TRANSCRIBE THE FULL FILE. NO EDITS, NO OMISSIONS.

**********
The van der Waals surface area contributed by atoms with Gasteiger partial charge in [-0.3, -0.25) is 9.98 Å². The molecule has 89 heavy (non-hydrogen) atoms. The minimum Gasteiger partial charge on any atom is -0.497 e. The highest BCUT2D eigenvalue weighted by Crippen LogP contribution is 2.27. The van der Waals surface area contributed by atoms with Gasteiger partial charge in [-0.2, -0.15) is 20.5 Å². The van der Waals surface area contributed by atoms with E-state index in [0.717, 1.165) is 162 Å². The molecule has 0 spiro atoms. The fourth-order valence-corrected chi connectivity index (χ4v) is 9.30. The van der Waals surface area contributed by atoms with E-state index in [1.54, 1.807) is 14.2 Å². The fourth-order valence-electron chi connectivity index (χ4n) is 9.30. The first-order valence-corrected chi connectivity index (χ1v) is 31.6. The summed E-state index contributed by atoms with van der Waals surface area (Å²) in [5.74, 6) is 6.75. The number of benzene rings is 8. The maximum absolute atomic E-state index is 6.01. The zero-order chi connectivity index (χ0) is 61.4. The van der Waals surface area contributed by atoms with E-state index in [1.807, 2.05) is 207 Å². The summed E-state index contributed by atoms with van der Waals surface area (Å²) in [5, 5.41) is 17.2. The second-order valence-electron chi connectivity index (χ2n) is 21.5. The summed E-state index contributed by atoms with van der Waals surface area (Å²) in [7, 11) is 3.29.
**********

The van der Waals surface area contributed by atoms with Gasteiger partial charge in [-0.3, -0.25) is 9.98 Å². The molecule has 89 heavy (non-hydrogen) atoms. The minimum Gasteiger partial charge on any atom is -0.497 e. The highest BCUT2D eigenvalue weighted by Crippen LogP contribution is 2.27. The van der Waals surface area contributed by atoms with Gasteiger partial charge in [-0.2, -0.15) is 20.5 Å². The van der Waals surface area contributed by atoms with E-state index in [0.717, 1.165) is 162 Å². The molecule has 0 spiro atoms. The fourth-order valence-corrected chi connectivity index (χ4v) is 9.30. The van der Waals surface area contributed by atoms with E-state index in [1.54, 1.807) is 14.2 Å². The fourth-order valence-electron chi connectivity index (χ4n) is 9.30. The first-order valence-corrected chi connectivity index (χ1v) is 31.6. The summed E-state index contributed by atoms with van der Waals surface area (Å²) in [5.74, 6) is 6.75. The number of benzene rings is 8. The maximum absolute atomic E-state index is 6.01. The zero-order chi connectivity index (χ0) is 61.4. The van der Waals surface area contributed by atoms with E-state index in [1.807, 2.05) is 207 Å². The summed E-state index contributed by atoms with van der Waals surface area (Å²) in [5, 5.41) is 17.2. The second-order valence-electron chi connectivity index (χ2n) is 21.5. The summed E-state index contributed by atoms with van der Waals surface area (Å²) in [7, 11) is 3.29.